A Special Place In The Sun
Three months of flowers!
This is Nancy Burns' final garden column for Patch. While grateful for her readers' support, she is going to take more time to fiddle in her own garden and re-acquaint herself with her husband and new cat! Patch is pleased to report that, next week, GARDENER'S GARDEN will be continued by Eleni Silverman, a certified Master Gardener, Vice President of the Belle Haven Garden Club, Chair of the Landscape Committee at Thomas Jefferson High School for Science and Technology and author of the garden blog "Belle Haven Garden Maven."
If you had a space in your front lawn or garden that was sunny and just perfect for one spectacular specimen small tree or shrub, what would you plant there? I recently had this dilemma (or opportunity) when I removed a seven-year-old Kousa dogwood that was not a very floriferous fellow.
Going down my mental check list for "Right Plant, Right Place"—lilacs don't thrive in our heat and get powdery mildew. Too sunny for a hydrangea. Already had a native dogwood up front. A camellia can be lost in one brutal winter in our zone 7, plus too much sun again. A bridal wreath spirea, forsythia or weigela will eventually get as wide as a Volkswagen bug. I wanted a plant that had a long blooming period, and I didn't want an evergreen or wide plant for this specific area.
Like most gardeners, I want a continuous show of non-stop color from April to October. As the end of June can be a time in the garden when not much is putting on a spectacular show, I researched what plants would bloom at that time.
My solution was the crepe myrtle. Its blooms are borne on big showy trusses from late June to September. But I wanted this particular crepe myrtle to meet very specific requirements: 10 ft tall, "vase" or V-shaped (not bushy down low), have an unusual flower color, and be very winter hardy. (The 'blue' or lavender ones, while gorgeous, are not particularly hardy around here).
Then came the adventurous part: looking at all the options on the Internet, mail order catalogues and going around to local nurseries and demonstration gardens to see what was out there. Seems breeding of the crepe myrtle has come a long way from the days when they all grew 30 plus feet tall, and one had to cut them back drastically every few years to keep height in check.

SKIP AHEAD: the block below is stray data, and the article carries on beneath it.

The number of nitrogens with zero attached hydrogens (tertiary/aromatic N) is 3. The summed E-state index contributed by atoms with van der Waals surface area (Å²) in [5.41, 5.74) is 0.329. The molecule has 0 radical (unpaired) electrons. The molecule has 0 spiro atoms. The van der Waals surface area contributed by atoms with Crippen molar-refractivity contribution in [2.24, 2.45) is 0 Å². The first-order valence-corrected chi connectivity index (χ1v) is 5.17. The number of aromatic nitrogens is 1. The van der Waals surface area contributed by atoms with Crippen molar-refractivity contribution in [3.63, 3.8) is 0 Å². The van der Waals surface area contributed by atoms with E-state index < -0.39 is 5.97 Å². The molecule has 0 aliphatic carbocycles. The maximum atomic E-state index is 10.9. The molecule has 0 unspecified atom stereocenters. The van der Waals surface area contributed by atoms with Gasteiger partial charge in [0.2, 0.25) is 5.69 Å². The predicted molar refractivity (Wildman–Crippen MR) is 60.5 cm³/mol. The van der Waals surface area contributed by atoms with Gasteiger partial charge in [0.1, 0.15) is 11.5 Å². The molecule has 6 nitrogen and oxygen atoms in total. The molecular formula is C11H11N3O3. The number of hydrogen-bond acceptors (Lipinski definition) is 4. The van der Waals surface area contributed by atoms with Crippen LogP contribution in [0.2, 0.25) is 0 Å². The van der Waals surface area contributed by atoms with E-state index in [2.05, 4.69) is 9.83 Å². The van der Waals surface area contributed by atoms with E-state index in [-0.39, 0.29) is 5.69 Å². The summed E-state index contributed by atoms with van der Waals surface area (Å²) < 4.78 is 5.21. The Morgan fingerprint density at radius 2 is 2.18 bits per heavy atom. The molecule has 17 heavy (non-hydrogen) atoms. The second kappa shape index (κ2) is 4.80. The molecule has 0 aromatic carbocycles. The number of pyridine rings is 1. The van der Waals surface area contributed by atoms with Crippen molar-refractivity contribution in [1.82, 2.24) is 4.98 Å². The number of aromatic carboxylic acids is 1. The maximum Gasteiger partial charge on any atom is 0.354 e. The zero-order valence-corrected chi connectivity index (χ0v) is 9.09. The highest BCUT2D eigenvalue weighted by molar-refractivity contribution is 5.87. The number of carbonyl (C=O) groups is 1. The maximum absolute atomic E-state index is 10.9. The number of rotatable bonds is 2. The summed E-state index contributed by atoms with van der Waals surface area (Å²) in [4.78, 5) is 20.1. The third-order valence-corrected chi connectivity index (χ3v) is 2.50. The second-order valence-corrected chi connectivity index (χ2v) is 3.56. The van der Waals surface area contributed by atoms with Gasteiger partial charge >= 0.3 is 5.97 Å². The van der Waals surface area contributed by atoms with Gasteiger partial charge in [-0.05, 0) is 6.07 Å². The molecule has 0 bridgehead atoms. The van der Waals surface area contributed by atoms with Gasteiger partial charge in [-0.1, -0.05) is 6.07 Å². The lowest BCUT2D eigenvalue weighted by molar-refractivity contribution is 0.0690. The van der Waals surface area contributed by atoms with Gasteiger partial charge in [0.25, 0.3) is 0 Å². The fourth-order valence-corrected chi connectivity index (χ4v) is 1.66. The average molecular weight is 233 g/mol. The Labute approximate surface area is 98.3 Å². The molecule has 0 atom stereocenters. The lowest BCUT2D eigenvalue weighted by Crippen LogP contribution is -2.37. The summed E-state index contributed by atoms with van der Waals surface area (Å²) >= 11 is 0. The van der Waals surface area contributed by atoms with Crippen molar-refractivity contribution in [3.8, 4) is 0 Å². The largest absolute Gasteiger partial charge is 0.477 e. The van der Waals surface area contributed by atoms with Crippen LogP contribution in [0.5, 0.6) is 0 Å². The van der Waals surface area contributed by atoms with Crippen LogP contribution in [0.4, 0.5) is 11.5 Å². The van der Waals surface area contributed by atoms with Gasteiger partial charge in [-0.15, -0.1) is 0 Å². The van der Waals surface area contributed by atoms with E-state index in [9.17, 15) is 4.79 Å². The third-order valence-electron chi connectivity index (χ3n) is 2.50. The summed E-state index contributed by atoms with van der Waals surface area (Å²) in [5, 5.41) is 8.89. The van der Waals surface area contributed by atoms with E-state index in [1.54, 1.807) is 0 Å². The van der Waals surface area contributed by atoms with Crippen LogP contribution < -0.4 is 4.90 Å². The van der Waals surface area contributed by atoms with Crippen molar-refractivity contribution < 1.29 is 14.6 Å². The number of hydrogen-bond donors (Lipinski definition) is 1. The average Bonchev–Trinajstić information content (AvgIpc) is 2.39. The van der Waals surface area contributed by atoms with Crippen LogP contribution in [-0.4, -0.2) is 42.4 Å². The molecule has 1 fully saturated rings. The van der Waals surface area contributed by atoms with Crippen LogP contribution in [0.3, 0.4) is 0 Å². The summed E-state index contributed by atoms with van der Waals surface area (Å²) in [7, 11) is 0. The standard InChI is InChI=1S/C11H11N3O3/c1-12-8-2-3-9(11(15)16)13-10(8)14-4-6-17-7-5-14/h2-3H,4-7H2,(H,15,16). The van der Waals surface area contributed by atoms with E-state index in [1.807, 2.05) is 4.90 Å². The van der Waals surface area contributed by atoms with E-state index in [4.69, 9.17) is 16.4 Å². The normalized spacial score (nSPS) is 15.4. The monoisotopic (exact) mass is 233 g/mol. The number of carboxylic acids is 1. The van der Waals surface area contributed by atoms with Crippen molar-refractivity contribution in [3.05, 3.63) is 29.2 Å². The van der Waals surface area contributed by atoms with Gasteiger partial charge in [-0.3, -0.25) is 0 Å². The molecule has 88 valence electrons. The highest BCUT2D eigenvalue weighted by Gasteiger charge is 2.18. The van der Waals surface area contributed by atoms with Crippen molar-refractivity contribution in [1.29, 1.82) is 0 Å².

There are now crepe myrtles which grow no taller than 8 inches ('Rosy Carpet'), others which grow only to 36 inches high and then, of course, every height all the way to 40 feet. Some are weeping, some have bi-colored flowers, white ones have reddish-cinnamon bark, most have peeling bark. Since 1962, our U.S. National Arboretum's crepe breeding program has resulted in more than 25 varieties which have shown improved winter hardiness and mildew resistance.
Crepe myrtles range in color from white to pink, blues and lavenders to dark red, the new bi-colors, and many have great fall foliage colors. These new varieties are not your mother's crepe myrtle!
Crepe myrtles appreciate moist soil, good sun, not a lot of nitrogen fertilizer because it makes the leaves (rather than the flowers) flourish. Pruning the trunk tops back ("crape murder") destroys the architectural beauty of a free-growing crepe, so choose your plant based on final mature height. However, prune base suckers—keeping only five to seven trunks as permanent.
If you want many options to choose from, call The Crape Myrtle Co., at 352-486-6922 early for the best selection. I found my perfect crepe already growing in a neighbor's yard: Lagerstroemia indica 'Centennial Spirit', a deep crushed-raspberry color flower with each truss ranging from 8 to 12 inches long. 'Centennial Spirit' crape myrtle has an upright growing habit to 20 feet (taller than I really want, but I will nibble a little off the top each year—not letting the major trunks grow as thick as one's arm before pruning)
Right now, it is 7 ft tall, but I know in two years, it will earn its special place in the sun!
Nancy Burns is a certified Master Gardener, Belle Haven Garden Club President for the past seven years, co-author of two award-winning gardening books, member of the Landscape Designers' Group and the Landscape Design Council as well as being completely fascinated with plants and landscape design.